Whether you want to call it postponing retirement or reinventing it, it is clear that BBs have a different idea of how to spend their “golden years” than their parents and grandparents did. Given that pensions are disappearing, Social Security payments only cover a fraction of the cost of a middle-class lifestyle in a major city, and interest rates are so low, BBs have to think out of the box to support their “retirement”.

As mentioned above, many older Americans are choosing to stay in the workforce longer, but that’s not possible for everyone, and age does place limitations on the ability to work. Improvements in medical care also mean BBs can expect to live longer, so most can afford to take a longer-term perspective on their investments.

When you put all the pieces of the retirement puzzle together for BBs, a thoughtfully selected portfolio of real estate investments emerges as an ideal solution. No investment is risk free, but BBs who seek steady long-term income and appreciation have many low-risk real estate investment vehicles to choose from today.

The House Where ‘Winnie-the-Pooh’ Was Written is for Sale

The 9.5-acre estate was once home to Christopher Robin and A.A. Milne
By Erin Blakemore
SMITHSONIAN.COM
FEBRUARY 1, 2017

Did you ever dream of exploring the Hundred Acre Wood with Piglet or chilling at Pooh Bear’s adorable house? If so, you’re not alone: A.A. Milne’s Winnie-the-Pooh books are still beloved classics nearly a century after their publication. Now, reports Michael Schaub for the Los Angeles Times, the house where the books were written is for sale.

Cotchford Farm, where Alan Alexander Milne lived with his family and penned Winnie-the-Pooh, The House on Pooh Corner and his other classics, is on the market in England. Featuring a renovated country house and 9.5 acres of property, the East Sussex estate is classically English—and even more so because of who once owned it.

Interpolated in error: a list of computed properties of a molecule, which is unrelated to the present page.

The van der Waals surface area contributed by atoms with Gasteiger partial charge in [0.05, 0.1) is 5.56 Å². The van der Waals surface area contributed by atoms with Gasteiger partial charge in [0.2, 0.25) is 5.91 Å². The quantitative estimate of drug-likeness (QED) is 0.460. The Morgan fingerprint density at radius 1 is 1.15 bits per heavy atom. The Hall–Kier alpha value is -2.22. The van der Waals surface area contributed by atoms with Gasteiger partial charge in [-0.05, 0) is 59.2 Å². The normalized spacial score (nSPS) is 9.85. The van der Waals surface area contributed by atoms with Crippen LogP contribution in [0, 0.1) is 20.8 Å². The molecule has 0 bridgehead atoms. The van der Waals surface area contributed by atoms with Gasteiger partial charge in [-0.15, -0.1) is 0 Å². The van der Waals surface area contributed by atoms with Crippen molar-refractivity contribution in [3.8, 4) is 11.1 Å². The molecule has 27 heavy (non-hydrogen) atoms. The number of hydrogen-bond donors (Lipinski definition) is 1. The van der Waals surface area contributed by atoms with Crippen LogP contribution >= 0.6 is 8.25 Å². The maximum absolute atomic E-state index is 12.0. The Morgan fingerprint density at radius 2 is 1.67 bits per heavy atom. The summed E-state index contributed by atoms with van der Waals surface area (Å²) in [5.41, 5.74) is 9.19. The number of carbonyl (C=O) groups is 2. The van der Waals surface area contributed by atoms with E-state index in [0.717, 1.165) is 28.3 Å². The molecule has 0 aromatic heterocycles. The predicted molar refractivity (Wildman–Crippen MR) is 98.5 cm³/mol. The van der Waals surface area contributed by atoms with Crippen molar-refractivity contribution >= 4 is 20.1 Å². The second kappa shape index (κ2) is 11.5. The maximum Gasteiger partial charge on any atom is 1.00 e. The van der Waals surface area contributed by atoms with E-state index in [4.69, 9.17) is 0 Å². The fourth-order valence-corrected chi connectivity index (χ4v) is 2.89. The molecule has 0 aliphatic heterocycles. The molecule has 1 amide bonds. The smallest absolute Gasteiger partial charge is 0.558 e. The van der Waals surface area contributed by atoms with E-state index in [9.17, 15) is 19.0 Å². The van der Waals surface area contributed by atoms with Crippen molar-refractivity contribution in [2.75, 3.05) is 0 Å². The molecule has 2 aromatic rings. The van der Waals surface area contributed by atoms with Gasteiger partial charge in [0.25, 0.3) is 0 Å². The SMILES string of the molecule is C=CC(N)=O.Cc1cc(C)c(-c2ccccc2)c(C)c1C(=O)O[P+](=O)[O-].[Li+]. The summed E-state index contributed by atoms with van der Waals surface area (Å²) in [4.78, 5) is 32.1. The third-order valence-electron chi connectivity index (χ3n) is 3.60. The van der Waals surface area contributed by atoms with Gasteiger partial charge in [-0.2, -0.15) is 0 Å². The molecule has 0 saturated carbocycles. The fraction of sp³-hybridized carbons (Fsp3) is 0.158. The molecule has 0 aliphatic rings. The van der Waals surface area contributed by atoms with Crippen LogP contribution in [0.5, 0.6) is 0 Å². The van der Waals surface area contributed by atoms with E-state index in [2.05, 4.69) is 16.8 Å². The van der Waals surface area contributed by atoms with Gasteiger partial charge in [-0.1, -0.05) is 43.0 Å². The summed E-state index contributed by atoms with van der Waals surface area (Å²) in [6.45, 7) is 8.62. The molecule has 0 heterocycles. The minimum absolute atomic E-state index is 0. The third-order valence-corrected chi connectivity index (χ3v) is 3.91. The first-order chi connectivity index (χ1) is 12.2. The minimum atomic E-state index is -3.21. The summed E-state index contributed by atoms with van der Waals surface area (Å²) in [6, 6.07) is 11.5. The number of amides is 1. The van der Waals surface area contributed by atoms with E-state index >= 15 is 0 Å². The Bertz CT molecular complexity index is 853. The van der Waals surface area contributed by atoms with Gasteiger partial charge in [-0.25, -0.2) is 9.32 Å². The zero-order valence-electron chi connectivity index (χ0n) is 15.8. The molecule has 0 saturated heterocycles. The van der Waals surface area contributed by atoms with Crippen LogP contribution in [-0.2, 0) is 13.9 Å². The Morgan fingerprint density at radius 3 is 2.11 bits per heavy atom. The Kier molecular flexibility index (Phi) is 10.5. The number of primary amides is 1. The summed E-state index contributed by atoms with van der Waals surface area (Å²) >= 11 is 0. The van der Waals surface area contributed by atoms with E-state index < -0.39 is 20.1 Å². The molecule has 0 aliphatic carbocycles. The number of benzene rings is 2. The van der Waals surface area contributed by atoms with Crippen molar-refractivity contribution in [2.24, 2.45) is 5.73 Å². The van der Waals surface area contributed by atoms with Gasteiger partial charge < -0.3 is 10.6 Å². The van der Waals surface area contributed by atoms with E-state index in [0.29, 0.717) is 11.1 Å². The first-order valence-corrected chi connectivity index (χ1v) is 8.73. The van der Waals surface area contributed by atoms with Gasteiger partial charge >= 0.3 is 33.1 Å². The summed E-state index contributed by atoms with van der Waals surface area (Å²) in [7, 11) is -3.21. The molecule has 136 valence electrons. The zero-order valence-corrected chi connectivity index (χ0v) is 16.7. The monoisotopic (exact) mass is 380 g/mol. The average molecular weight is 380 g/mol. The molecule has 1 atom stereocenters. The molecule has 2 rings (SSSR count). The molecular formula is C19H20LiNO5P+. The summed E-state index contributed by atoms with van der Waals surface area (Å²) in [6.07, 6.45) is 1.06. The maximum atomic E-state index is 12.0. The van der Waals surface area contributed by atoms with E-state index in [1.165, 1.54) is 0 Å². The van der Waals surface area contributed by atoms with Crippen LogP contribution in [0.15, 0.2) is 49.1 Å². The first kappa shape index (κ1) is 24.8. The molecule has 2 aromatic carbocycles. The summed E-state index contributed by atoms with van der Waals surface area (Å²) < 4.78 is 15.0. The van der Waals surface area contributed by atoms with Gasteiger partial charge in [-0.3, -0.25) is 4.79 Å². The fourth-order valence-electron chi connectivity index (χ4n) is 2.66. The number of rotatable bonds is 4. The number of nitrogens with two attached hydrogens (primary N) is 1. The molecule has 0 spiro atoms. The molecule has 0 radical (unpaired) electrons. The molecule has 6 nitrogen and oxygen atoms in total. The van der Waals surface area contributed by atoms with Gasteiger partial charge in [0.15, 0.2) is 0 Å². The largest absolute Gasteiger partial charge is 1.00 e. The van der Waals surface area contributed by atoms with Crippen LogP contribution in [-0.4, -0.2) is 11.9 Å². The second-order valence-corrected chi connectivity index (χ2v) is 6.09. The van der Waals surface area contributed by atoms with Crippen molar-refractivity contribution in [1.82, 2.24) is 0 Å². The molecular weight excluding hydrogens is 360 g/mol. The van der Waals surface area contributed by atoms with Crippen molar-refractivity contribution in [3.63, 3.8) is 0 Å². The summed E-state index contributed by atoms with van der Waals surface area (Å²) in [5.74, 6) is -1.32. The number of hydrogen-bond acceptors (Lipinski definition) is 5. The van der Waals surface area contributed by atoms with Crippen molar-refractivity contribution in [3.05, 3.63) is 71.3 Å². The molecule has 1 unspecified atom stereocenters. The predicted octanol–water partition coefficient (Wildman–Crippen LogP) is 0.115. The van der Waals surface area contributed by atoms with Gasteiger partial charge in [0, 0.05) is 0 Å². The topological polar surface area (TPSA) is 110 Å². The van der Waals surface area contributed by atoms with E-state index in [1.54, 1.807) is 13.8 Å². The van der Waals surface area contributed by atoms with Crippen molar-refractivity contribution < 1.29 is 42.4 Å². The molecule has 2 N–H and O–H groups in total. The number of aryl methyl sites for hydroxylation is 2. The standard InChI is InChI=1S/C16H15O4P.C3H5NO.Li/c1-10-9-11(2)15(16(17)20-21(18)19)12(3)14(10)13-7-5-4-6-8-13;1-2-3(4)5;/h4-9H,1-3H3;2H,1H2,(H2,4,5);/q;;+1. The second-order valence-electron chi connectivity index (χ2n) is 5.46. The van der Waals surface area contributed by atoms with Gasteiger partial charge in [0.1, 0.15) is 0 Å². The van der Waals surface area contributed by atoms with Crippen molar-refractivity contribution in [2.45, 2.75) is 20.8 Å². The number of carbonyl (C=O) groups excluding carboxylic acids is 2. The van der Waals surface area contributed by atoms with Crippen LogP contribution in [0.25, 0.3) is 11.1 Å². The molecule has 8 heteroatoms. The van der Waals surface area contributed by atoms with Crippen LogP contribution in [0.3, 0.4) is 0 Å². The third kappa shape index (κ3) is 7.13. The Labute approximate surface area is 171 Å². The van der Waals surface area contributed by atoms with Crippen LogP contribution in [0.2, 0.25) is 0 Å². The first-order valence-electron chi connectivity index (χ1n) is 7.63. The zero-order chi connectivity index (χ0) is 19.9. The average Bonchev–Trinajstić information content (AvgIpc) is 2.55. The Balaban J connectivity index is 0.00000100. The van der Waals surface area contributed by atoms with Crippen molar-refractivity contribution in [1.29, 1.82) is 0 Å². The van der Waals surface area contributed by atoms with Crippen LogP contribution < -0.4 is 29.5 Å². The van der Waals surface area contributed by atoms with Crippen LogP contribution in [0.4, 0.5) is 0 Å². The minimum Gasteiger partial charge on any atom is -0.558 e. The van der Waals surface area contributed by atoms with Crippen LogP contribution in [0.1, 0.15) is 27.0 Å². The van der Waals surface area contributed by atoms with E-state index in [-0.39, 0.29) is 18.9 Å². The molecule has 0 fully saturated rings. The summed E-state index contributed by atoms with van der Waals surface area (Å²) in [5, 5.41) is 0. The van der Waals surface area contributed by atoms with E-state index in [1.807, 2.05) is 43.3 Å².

Savills, the real estate firm selling the property, says that the house has six bedrooms and four reception rooms. It was originally built in the mid-16th century. As Schaub notes, the home played host to evacuated families during World War II, and it was later owned by Rolling Stones guitarist Brian Jones who died there in 1969.

The estate includes an apple orchard, a summer house, a swimming pool, landscaped gardens and even a statue of Christopher Robin. That’s fitting as the real Christopher Robin, Christopher Robin Milne, once resided in the home, and his stuffed animals served as fodder for his father’s stories in the years after World War I.
Perhaps most intriguing is the house’s proximity to what Milne characterized as the “Hundred Acre Wood.” In real life, the fabled forest was based on Ashdown Forest, a one-time medieval deer hunting forest that is now protected land. The forest now promotes self-guided “Pooh Walks” for visitors that include jaunts to the “Pooh Sticks Bridge” where Winnie and Piglet threw sticks into the water. That bridge, where the real-life Christopher and his nanny played the game, is in close proximity to the property for sale.